Matsyagandhi, the Fisher Princess
Sadhguru: Once, Uparichara, the king of Chedi, was in the forest, hunting for weeks on end. During this time, he begot a child upon a fisher girl. She delivered twins, who were named Matsyaraja and Matsyagandhi. The king took the boy with him and left the girl with the fisherfolk. Living among the fisherfolk, she was known as Matsyagandhi, which means “smelling of fish.”
Matsyagandhi grew up into a dark, dusky woman. The chief of the fisherfolk, who was known as Dasa, had brought her up well. Once, the ashram of Parashara – a man of immense knowledge and a realized being – was attacked and he was injured to a point where his leg was very badly hurt. He managed to escape somehow, and with great effort made his way to a small island where the fisherfolk lived. Seeing his condition, the fisherfolk took him in. He was placed under the care of Matsyagandhi.
She was naturally drawn to him because he was such a towering personality of immense knowledge and wisdom. All the time, she had been struggling within herself because her twin brother was living in the palace, and she was living among fisherfolk. She thought if she associated with the sage, she may get somewhere. They lived on a small island in the river and she bore him a son. Because he was born on an island, he was called Dwaipayana. And because he was dark, he was called Krishna. Later on, Krishna Dwaipayana came to be known as Veda Vyasa, the compiler of the Vedas, who also told the story of Mahabharat.
Parashara took the boy and went away. Before he left, he gave Matsyagandhi the boon that the fishy smell went away and she got a heavenly fragrance that no human being had ever smelt before. She smelt like a flower that did not belong to this world. Because of this phenomenal fragrance, they changed her name to Satyavati, “smelling of truth.” And this became her attraction.
Shantanu Begs to Marry Satyavati
One day, Shantanu looked at this woman and fell in love with her. He went to Satyavati’s father and asked for her hand in marriage. When Dasa, the chief of the fisherfolk, still a little king in his own right, saw the emperor begging for his foster daughter’s hand, he thought this was a good time to make a deal. He said, “I would be willing to give you my daughter in marriage only if her children will become the future kings of the Kuru Dynasty.” Shantanu said, “That is not possible. I have already crowned my son Devavrata. He is the best king that the Kuru Kingdom can have.”
The wily fisherman looked at the king, saw he was hopelessly in love, and said, “Then forget about my daughter.” Shantanu begged him. The more he begged, the more the fisherman realized he had him on the hook. Time to draw in the big fish. He said, “It’s up to you. If you want my daughter, her children should become the future kings. Otherwise, go live happily in your palace.”
Shantanu went back to the palace – once again depressed. He could not get Satyavati off his mind. Her fragrance invaded him in such a way that once again, he lost interest in the affairs of the kingdom, and simply sat around. Devavrata looked at his father and said, “Everything is going great in the kingdom. What is it that is bothering you?” Shantanu just shook his head and put it down in shame, unable to tell his son what the matter was.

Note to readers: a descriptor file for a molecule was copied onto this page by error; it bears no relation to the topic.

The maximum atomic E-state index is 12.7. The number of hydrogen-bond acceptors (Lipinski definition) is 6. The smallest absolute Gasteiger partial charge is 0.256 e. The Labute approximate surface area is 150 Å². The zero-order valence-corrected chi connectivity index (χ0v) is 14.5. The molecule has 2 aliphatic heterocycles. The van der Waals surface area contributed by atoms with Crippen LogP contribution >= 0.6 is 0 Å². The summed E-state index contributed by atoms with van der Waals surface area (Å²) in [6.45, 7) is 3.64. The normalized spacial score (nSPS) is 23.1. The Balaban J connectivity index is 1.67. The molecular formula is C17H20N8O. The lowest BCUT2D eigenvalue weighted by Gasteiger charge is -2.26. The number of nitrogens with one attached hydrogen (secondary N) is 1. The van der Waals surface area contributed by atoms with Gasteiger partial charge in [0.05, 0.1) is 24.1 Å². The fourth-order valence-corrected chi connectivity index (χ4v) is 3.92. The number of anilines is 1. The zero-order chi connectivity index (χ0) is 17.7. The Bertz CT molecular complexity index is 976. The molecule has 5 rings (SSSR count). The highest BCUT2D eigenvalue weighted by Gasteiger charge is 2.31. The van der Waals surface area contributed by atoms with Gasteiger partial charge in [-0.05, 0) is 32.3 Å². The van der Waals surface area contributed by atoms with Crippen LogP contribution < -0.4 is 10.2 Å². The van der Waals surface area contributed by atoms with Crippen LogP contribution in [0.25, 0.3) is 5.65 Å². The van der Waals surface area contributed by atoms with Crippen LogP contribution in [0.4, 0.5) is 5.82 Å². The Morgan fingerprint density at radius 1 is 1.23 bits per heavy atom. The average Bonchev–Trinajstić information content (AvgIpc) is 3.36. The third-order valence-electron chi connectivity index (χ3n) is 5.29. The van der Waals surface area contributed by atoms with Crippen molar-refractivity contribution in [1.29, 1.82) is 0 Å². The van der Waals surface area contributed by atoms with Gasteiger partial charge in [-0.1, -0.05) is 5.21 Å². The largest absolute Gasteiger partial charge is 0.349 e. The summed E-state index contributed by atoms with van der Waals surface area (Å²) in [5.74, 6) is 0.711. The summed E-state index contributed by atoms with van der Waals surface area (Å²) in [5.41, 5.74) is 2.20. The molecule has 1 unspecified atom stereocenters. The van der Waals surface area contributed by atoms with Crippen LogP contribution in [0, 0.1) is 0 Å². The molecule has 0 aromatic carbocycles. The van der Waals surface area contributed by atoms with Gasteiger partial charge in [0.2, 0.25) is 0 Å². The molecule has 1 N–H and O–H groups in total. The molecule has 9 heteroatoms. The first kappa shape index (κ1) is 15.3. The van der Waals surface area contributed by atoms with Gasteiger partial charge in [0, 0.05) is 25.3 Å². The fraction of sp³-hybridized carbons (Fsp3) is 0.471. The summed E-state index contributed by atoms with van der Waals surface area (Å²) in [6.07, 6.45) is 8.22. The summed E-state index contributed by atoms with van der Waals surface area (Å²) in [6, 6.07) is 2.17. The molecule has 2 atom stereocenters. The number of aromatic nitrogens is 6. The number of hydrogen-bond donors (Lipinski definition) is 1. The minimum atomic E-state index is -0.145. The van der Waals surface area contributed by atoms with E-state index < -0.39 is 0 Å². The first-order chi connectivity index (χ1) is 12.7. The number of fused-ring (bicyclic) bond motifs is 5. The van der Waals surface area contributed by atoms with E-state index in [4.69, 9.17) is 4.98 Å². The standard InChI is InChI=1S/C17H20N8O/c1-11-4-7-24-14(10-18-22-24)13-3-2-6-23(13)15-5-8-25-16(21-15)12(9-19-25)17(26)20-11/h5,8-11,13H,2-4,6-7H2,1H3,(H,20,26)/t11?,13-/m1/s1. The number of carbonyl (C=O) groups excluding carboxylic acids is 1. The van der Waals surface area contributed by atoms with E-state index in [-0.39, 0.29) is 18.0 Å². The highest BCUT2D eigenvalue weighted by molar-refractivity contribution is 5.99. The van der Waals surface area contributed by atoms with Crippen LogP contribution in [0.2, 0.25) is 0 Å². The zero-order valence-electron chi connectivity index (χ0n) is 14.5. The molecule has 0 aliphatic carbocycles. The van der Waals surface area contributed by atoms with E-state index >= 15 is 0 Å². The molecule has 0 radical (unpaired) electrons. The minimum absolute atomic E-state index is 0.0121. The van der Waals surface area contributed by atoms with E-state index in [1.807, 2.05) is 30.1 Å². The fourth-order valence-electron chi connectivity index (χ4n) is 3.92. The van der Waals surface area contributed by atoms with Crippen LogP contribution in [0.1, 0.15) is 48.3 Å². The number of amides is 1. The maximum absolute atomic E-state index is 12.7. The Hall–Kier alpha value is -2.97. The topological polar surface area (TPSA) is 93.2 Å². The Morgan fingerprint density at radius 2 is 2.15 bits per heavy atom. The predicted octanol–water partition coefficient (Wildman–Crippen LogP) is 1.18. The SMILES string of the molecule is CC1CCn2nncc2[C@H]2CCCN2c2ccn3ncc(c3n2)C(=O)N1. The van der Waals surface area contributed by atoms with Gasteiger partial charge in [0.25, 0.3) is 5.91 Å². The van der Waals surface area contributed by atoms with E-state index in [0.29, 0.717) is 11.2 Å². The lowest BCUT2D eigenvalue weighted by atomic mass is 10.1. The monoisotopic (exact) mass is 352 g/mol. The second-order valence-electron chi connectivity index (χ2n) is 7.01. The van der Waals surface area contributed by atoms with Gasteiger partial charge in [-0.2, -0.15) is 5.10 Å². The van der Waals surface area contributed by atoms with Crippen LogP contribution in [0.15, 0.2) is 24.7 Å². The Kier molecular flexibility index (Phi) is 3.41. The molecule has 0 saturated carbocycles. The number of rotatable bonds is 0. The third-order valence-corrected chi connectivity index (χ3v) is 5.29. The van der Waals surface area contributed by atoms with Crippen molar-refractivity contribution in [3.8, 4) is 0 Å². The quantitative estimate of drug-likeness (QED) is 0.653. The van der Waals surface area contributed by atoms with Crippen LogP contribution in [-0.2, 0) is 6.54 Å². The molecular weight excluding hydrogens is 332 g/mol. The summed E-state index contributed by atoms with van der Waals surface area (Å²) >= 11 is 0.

The dutiful son that he was, he went to the charioteer who took Shantanu hunting and asked him, “Ever since this hunt, my father is not the same man. What happened to him?” The charioteer said, “I don’t know what exactly happened. I took him to this fisherfolk chief’s house. Your father walked into the house as a king, with great enthusiasm, full of love. When he walked out, he was like a ghost.”
Devavrata Becomes Bhishma
Devavrata himself went there to find out what had happened. Dasa said, “He wants my daughter. All I am saying is her children should be the future kings. It’s a simple condition. The only problem is you are standing in the way.” Devavrata said, “That is not a problem. I need not be the king. I promise I will never be the king. Let Satyavati’s children be the kings.” The fisherman smiled and said, “As a young man, out of your bravado, you can say these things. But later, when you have children, they will fight for the throne.” Then Devavrata said, “I will never marry and have children to ensure that Satyavati’s children will have the right to be the kings.”
The fisherman was just having his meal, carefully taking the bones off the fish. He looked up and said, “Young man, I appreciate everything that you are saying. But you do not know the ways of life. You may not marry, but you may still have children.” Then Devavrata took the extreme step of castrating himself. He took a vow: “I will never have children. I am incapable of having children now. Does this satisfy you?” Finally, the fisherman said yes. Everyone said, “This is the harshest thing a man can do to himself.” So they called him Bhishma, one who was terribly harsh on himself, without anyone forcing him to take such a step. And so, Shantanu married Satyavati.
~Originally published in Isha Forest Flower June 2015